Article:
Almost all colon cancers start in glands in the lining of the colon and rectum. When doctors talk about colorectal cancer, this is usually what they are talking about. There is no single cause of colon cancer. Nearly all colon cancers begin as noncancerous (benign) polyps, which slowly develop into cancer.
You have a high risk of colon cancer if you:
- Are older than 60
- Are African American of eastern European descent
- Eat a a lot of red or processed meats
- Have colorectal polyps
- Have inflammatory bowel disease (Crohn’s disease or ulcerative colitis)
- Have a family history of colon cancer
- Familial adenomatous polyposis (FAP)
- Hereditary nonpolyposis colorectal cancer (HNPCC), also known as Lynch syndrome
Treatment depends on many things, including stage of the cancer. Treatments may include:
- Surgery (most often a colectomy) to remove cancer cells
- Chemotherapy to kill cancer cells
- Radiation therapy to destroy cancerous tissue
Stage 0 colon cancer may be treated by removing the cancer cells. This is done using colonoscopy. For stages I, II, and III cancer, more extensive surgery is needed to remove the part of the colon that is cancerous. This surgery is called colon resection.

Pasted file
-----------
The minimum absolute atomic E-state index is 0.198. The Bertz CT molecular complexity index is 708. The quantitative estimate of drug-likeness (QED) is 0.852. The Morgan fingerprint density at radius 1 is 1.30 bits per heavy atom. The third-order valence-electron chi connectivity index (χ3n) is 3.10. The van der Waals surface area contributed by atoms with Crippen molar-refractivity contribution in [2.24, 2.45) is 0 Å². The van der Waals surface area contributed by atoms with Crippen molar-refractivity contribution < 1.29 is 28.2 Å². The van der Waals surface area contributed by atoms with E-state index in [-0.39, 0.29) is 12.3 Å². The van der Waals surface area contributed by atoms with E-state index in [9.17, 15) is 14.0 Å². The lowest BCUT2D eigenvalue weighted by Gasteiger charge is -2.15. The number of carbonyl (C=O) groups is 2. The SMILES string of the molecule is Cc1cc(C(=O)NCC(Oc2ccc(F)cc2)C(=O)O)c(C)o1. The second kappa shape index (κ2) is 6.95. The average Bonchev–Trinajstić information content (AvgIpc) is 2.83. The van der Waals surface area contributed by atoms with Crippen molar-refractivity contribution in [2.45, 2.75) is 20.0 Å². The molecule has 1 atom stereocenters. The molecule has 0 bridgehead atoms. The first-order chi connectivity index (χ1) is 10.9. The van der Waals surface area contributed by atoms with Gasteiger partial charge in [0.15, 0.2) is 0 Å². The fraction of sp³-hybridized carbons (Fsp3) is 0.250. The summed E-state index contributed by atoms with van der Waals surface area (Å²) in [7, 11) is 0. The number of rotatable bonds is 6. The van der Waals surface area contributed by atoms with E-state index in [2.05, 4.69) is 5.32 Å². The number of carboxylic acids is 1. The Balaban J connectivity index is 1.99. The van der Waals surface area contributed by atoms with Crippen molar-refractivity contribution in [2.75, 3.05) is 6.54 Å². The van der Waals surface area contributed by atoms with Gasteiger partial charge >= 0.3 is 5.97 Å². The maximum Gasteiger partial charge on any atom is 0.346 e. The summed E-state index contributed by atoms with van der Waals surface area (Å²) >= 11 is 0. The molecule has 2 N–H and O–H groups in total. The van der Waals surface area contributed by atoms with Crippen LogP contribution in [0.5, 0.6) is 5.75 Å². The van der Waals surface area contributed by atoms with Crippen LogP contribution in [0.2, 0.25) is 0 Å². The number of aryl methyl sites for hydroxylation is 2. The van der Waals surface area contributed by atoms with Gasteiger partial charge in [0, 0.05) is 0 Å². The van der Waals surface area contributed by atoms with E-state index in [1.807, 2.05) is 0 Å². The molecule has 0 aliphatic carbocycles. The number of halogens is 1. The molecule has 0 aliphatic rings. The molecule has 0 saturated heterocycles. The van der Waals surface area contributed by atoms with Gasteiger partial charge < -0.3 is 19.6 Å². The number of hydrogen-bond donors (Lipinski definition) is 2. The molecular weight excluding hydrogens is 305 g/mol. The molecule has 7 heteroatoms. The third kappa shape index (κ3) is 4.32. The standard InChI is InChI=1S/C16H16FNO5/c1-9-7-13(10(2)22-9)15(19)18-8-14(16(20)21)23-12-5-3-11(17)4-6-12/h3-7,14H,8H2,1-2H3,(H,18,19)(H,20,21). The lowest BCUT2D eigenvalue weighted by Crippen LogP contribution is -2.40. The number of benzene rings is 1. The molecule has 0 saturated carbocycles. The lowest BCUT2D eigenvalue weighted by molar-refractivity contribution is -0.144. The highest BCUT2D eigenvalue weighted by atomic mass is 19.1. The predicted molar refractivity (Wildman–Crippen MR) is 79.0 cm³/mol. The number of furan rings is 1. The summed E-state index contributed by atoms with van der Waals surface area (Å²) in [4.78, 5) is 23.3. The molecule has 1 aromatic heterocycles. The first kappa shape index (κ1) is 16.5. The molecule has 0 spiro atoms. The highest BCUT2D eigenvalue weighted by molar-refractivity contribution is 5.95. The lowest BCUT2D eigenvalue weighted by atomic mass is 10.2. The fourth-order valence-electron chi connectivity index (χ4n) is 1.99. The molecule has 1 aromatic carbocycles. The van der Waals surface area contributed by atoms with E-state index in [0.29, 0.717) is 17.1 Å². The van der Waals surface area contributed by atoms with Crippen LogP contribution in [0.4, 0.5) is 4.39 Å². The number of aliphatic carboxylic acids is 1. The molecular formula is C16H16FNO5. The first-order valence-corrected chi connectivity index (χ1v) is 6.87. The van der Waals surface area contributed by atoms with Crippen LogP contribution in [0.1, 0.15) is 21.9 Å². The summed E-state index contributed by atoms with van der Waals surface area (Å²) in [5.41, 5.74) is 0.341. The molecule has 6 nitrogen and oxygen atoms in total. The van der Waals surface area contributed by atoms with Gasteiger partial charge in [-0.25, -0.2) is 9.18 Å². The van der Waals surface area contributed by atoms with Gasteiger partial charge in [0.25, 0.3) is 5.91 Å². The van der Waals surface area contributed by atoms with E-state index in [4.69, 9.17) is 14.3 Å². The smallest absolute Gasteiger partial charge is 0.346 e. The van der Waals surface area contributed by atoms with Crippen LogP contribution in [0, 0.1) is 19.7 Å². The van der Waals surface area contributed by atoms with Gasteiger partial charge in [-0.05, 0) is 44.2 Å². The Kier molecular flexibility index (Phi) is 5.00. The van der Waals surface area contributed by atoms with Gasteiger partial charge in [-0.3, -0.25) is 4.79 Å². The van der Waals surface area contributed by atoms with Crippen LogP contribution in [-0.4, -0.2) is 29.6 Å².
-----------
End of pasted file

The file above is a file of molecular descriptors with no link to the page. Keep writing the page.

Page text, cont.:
Almost all patients with stage III colon cancer should receive chemotherapy after surgery for 6 – 8 months. This is called adjuvant chemotherapy. The drug 5-fluorouracil can increase the chance of a cure in certain patients
You may receive just one type, or a combination of these drugs. There is some debate as to whether patients with stage II colon cancer should receive chemotherapy after surgery. You should discuss this with your oncologist.
Radiation therapy is sometimes used in patients with colon cancer. It is usually used in combination with chemotherapy for patients with stage III rectal cancer.
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